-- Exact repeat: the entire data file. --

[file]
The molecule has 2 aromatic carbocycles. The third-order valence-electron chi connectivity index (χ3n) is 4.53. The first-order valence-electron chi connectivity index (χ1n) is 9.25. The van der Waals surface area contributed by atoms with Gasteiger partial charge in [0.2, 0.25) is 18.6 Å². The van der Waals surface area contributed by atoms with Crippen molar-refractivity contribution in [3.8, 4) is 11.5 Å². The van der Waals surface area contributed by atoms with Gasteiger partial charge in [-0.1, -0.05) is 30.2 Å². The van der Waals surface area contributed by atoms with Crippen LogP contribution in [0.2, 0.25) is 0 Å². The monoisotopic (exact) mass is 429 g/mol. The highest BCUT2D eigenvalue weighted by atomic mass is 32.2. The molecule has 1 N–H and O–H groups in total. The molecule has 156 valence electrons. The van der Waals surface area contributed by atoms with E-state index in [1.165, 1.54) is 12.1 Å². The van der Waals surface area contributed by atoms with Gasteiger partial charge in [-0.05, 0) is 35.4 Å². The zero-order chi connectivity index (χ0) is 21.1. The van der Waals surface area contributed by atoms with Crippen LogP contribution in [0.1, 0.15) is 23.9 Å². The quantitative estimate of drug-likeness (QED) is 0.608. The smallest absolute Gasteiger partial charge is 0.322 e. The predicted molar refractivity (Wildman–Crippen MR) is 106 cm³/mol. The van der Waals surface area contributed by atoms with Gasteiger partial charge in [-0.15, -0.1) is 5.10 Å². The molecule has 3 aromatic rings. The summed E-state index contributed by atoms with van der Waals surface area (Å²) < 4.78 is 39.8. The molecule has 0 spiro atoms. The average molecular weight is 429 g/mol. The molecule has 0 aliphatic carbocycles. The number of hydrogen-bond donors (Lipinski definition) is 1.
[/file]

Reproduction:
The molecule has 2 aromatic carbocycles. The third-order valence-electron chi connectivity index (χ3n) is 4.53. The first-order valence-electron chi connectivity index (χ1n) is 9.25. The van der Waals surface area contributed by atoms with Gasteiger partial charge in [0.2, 0.25) is 18.6 Å². The van der Waals surface area contributed by atoms with Crippen molar-refractivity contribution in [3.8, 4) is 11.5 Å². The van der Waals surface area contributed by atoms with Gasteiger partial charge in [-0.1, -0.05) is 30.2 Å². The van der Waals surface area contributed by atoms with Crippen LogP contribution in [0.2, 0.25) is 0 Å². The monoisotopic (exact) mass is 429 g/mol. The highest BCUT2D eigenvalue weighted by atomic mass is 32.2. The molecule has 1 N–H and O–H groups in total. The molecule has 156 valence electrons. The van der Waals surface area contributed by atoms with E-state index in [1.165, 1.54) is 12.1 Å². The van der Waals surface area contributed by atoms with Gasteiger partial charge in [-0.05, 0) is 35.4 Å². The zero-order chi connectivity index (χ0) is 21.1. The van der Waals surface area contributed by atoms with Crippen LogP contribution in [0.1, 0.15) is 23.9 Å². The quantitative estimate of drug-likeness (QED) is 0.608. The smallest absolute Gasteiger partial charge is 0.322 e. The predicted molar refractivity (Wildman–Crippen MR) is 106 cm³/mol. The van der Waals surface area contributed by atoms with Gasteiger partial charge in [-0.15, -0.1) is 5.10 Å². The molecule has 3 aromatic rings. The summed E-state index contributed by atoms with van der Waals surface area (Å²) < 4.78 is 39.8. The molecule has 0 spiro atoms. The average molecular weight is 429 g/mol. The molecule has 0 aliphatic carbocycles. The number of hydrogen-bond donors (Lipinski definition) is 1.